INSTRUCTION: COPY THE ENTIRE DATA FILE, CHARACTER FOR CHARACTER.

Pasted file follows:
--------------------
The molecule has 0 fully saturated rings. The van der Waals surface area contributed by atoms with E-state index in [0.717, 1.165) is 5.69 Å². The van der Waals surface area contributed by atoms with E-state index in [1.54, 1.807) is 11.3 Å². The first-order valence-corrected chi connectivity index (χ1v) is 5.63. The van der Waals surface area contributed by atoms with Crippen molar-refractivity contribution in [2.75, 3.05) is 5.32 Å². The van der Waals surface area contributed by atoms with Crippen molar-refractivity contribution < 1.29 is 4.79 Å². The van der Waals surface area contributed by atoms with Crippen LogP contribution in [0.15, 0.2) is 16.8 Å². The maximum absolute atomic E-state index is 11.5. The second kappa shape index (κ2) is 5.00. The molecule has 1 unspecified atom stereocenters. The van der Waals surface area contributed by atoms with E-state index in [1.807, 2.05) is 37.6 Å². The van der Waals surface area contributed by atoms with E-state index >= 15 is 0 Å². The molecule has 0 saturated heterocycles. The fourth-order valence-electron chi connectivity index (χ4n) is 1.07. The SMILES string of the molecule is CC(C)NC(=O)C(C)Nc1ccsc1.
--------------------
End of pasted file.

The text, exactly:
The molecule has 0 fully saturated rings. The van der Waals surface area contributed by atoms with E-state index in [0.717, 1.165) is 5.69 Å². The van der Waals surface area contributed by atoms with E-state index in [1.54, 1.807) is 11.3 Å². The first-order valence-corrected chi connectivity index (χ1v) is 5.63. The van der Waals surface area contributed by atoms with Crippen molar-refractivity contribution in [2.75, 3.05) is 5.32 Å². The van der Waals surface area contributed by atoms with Crippen molar-refractivity contribution < 1.29 is 4.79 Å². The van der Waals surface area contributed by atoms with Crippen LogP contribution in [0.15, 0.2) is 16.8 Å². The maximum absolute atomic E-state index is 11.5. The second kappa shape index (κ2) is 5.00. The molecule has 1 unspecified atom stereocenters. The van der Waals surface area contributed by atoms with E-state index in [1.807, 2.05) is 37.6 Å². The van der Waals surface area contributed by atoms with E-state index >= 15 is 0 Å². The molecule has 0 saturated heterocycles. The fourth-order valence-electron chi connectivity index (χ4n) is 1.07. The SMILES string of the molecule is CC(C)NC(=O)C(C)Nc1ccsc1.